Tuk-tuk owners should be able to swap their vehicles for natgas microbuses next month + we have a price tag for EVs infrastructure
Tuk-tuk owners will soon be able to apply to the natgas transition scheme: The cabinet yesterday decided to expand the Finance Ministry’s natgas transition scheme to include tuk-tuk owners, who should be able to apply to swap out their vehicles for natgas-powered microbuses as of next month, the Finance Ministry’s Automobile Financing Fund spokesperson Tarek Awad told Masaa DMC (watch, runtime: 6:39).
The Finance Ministry will provide financial support to help cover down payments for the new buses, Cabinet spokesperson Nader Saad told Ten TV (watch, runtime: 7:26). The remaining amount will be paid at reduced interest rates of as little as 3% under a financing program backed by the Central Bank of Egypt, in addition to life and auto ins. coverage which will be included in the payment plan, he added. Speaking to Enterprise, the initiative’s spokesperson Ahmed Abdel Razek said the size of the subsidies on offer is yet to be determined.
The government also plans on reducing the cost of tuk tuk licensing: A cabinet committee is expected to recommend a significant reduction of the fees required to obtain a tuk tuk license, in an attempt to legalise the status of as many of the 2.5-3 mn tuk-tuks in Egypt as possible, Saad said. Tuk tuk owners who do not register their vehicles before the deadline — which Saad posited could be set a year from the date registration for the program opens — could have their vehicles confiscated. Al Hayah Al Youm (watch, runtime: 8:01) and Ala Mas’ouleety also had coverage (watch, runtime: 4:52).
Only owners who have licensed their tuk-tuks will be able to benefit from the swap initiative, spokesperson Ahmed Abdel Razek told Enterprise. Currently only around 10% of the country’s tuk-tuks are properly licensed, he said.
This plan has been in the works for a while: The government had previously announced plans to phase out tuk tuks in favor of natgas buses, and had discussed halting the issuing of tuk tuk licenses altogether. The Public Enterprises Ministry later shelved plans to work with GB Auto on manufacturing the nat gas minivans that would replace the tuk tuks. The new announcement did not include details on where the natgas vehicles to replace the tuk tuks would be sourced.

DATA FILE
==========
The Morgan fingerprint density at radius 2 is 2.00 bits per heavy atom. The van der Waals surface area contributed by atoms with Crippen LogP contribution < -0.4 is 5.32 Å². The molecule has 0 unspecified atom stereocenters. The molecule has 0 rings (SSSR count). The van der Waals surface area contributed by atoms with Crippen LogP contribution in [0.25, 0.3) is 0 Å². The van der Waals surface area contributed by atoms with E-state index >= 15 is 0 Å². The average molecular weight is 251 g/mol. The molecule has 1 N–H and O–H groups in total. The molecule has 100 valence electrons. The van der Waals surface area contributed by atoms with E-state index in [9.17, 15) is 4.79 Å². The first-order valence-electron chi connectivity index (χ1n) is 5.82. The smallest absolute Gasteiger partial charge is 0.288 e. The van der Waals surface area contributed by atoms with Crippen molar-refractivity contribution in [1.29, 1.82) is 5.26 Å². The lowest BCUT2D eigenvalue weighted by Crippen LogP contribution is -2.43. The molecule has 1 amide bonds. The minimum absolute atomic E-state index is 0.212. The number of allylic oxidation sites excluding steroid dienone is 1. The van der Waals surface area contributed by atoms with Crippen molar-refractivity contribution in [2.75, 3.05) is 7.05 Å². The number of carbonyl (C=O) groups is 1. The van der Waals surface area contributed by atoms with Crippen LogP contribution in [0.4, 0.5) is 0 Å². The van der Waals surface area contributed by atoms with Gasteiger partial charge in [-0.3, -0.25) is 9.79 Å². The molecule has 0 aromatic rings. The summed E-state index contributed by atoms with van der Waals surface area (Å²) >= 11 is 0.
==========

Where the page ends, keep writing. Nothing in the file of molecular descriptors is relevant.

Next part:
On another front, the government has delivered over 1.7k dual-fuel passenger cars so far, and expects to bring the total to over 2k by the end of June, Abdel Razek told us, with EGP 46.5 mn in incentives having been paid out. The program had delivered some 340 dual-fuel cars in April, including a first batch of around 30 vehicles. The government plans to extend additional incentives worth EGP 2 bn in FY2021-2022 to encourage car owners to take part in the state’s natgas transition plan.
IN OTHER ENERGY NEWS-
EGP 450 mn will be invested in setting up charging stations: The government’s project to set up a nationwide network for charging electric vehicles is expected to cost some EGP 450 mn, the Public Enterprises Ministry’s office told us, confirming statements attributed to minister Hisham Tawfik by Al Mal. The project — which is being led by industry leader Infinity and would see it set up 6k electric vehicle charging points across 3k stations nationwide — will be in partnership with an unnamed government entity, Tawfik told the newspaper. We reached out to Infinity, but they declined to comment, noting only that the plan is still in early stages.
Background: The government recently announced it’s tapping Infinity to lead Egypt’s largest EVs infrastructure push to date. The project aims to deploy some 2k charging points in 1k stations in Greater Cairo, Alexandria, and parts of Qalyubia during its first phase, before eventually rolling out 6k points across the country, Infinity told Enterprise in an emailed statement last week. It comes just in time for a state-led plan to begin testing imported Chinese E70 EV cars on Egypt’s roads as a prelude to local assembly.